In order to conform to the regulations of the Chateau Chalon AOC (subregion of Jura made up of 4 parts: Ménétru-le-Vignoble, Domblans, Château-Chalon et Nevy-sur-Seille), there are several other strict requirements, including that the wine must bottle at a minimum of 12% ABV, it must be 100% Savagnin, and if the weather is deemed unfit or subpar, it is recoiled and no wine can be made/sold under the AOC from that vintage.

Given the nature of the restrictions and history surrounding the appellation, it’s no wonder the vignerons of Chateau Chalon are referred to as auteurs. It really gives you a sense of the expectation that each winemaker is an artist in their own right, cultivating grapes with unique and expressive character. Do I enjoy the wine more knowing that it’s extremely rare and almost impossible to find? Yes, yes I do.

Chateau d’Arlay Vin Jaune, Vin de Liqueur Macvin, et Vin de Paille 2002

 

An incredible way to taste the Jura, aged white wines (that border on liqueurs), and most importantly the sensibility of Alain de Laguiche. The Chateau has been classified as an historic monument that carries a family tradition of wine making for centuries, honoring and elevating the taste of terroir into an almost ethereal experience. Their tradition is marked by the use of aging on subterranean lees, and southern sun exposure to the vines. Each wine is a world unto itself, with a quality that can seemingly only be described as uniquely personal. I was fortunate enough to have the opportunity to taste these wines side by side at Bar Vivant, in a city I didn’t know, while reading “The Third Policeman” by Flann O’Brian. It was a rare evening, all around.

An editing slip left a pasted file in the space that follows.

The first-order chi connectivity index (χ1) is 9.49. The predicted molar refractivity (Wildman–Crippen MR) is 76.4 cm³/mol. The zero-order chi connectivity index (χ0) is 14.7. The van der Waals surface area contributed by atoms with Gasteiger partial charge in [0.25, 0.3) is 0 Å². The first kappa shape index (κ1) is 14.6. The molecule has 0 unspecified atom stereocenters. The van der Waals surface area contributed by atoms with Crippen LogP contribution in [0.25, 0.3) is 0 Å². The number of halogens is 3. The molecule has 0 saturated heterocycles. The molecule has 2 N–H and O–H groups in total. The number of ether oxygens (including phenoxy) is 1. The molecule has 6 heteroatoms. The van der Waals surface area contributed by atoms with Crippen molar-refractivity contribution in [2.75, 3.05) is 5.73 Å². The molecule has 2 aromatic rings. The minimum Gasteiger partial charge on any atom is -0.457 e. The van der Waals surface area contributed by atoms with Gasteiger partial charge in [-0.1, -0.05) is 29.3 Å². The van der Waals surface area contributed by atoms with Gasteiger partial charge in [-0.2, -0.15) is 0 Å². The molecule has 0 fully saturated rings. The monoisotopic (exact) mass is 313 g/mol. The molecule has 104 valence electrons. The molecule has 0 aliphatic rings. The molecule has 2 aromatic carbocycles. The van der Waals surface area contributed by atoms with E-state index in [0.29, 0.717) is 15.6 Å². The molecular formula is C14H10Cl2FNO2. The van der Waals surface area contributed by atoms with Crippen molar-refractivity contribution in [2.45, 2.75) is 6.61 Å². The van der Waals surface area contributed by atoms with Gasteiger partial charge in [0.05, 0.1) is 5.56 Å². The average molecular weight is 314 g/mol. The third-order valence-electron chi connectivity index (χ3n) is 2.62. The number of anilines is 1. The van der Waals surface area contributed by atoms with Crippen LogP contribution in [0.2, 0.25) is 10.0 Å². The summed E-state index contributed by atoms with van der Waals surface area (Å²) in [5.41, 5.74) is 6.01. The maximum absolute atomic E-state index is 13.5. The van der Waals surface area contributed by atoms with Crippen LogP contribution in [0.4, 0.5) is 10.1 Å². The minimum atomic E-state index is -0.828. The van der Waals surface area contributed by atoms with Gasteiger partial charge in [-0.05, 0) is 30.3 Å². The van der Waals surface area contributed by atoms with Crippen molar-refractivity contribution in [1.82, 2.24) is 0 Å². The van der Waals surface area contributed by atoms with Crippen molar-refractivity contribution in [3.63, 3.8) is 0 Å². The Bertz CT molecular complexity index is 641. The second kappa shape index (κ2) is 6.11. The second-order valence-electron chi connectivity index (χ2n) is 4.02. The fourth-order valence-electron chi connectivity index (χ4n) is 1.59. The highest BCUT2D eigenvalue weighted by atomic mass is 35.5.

From left to right, Vin Jaune to Vin de Paille, the progression went from a heavy mineral, slightly nutty, manzanilla-like character to deep, brooding maple, smoked cherry and straw butter. Concentrated, intense, powerful, but all totally different!

le Vin Jaune: 100% Savagnin. Traditional methods apply, where wine undergoes 2nd fermentation allowing yeasts to form a protective layer at the top of the barrel. Over a course of 6 1/2 years, this develops into the bouquet that is so characteristic of Vin Jaune (and quite similar to that of some sherries).

le Vin de Liqueur Macvin: Chardonnay (50%) et Savagnin (50%). Aged for 7 years in brandy casks followed by 3 years in old oak barrels.

le Vin de Paille:  Chardonnay (30%), Poulsard (20%), Trousseau (20%) et Savagnin (30%). Vine clusters are hand picked and placed on straw mats for 3-4 months. The drying process naturally concentrates the fruit, elevates the sugar level and reduces acidity levels. After a light pressing, the liquid is put into small barrels and aged for 3-4 years, with no sugar added.

Domaine de Montbourgeau, Vin de Paille 2009

 

Mind blowing. Magical. What dreams are made of. Everything and nothing like it. Chamomile, straw, cedar, smoke, almond, maple, clay, sea shells, eau de groseille rouge?….I can’t even.

What makes this magic? From the producer:

“Montbourgeau produces only a tiny amount of a vin de paille.  This ‘paille’ is composed of 60% Chardonnay, 20% Savagnin and 20% Poulsard.  The grapes are left to raisin in the open air until the January following harvest, effectuating a high degree of concentration.  In effect, it takes 100 kilograms of grapes to produce a mere 10 liters of Vin de Paille at Montbourgeau.  A total of five hectoliters are produced in the years that Montbourgeau makes a Vin de Paille”.

Which is not every year… obviously this has very limited availability. Bottled exclusively in 375ml size.

 

Michel Gahier, Vin Jaune, Arbois, 2005

 

Drinking this gave me incredible powers of lucidity and future recall. I also spoke in prose and saw the world in blue and yellow hues. Absinthe? No, just good old Vin Jaune.

“In the hundred thousand millions of worlds dispersed over the regions of space, everything goes on by degrees. Our little terraqueous globe here is the madhouse of those hundred thousand millions of worlds.” -Voltaire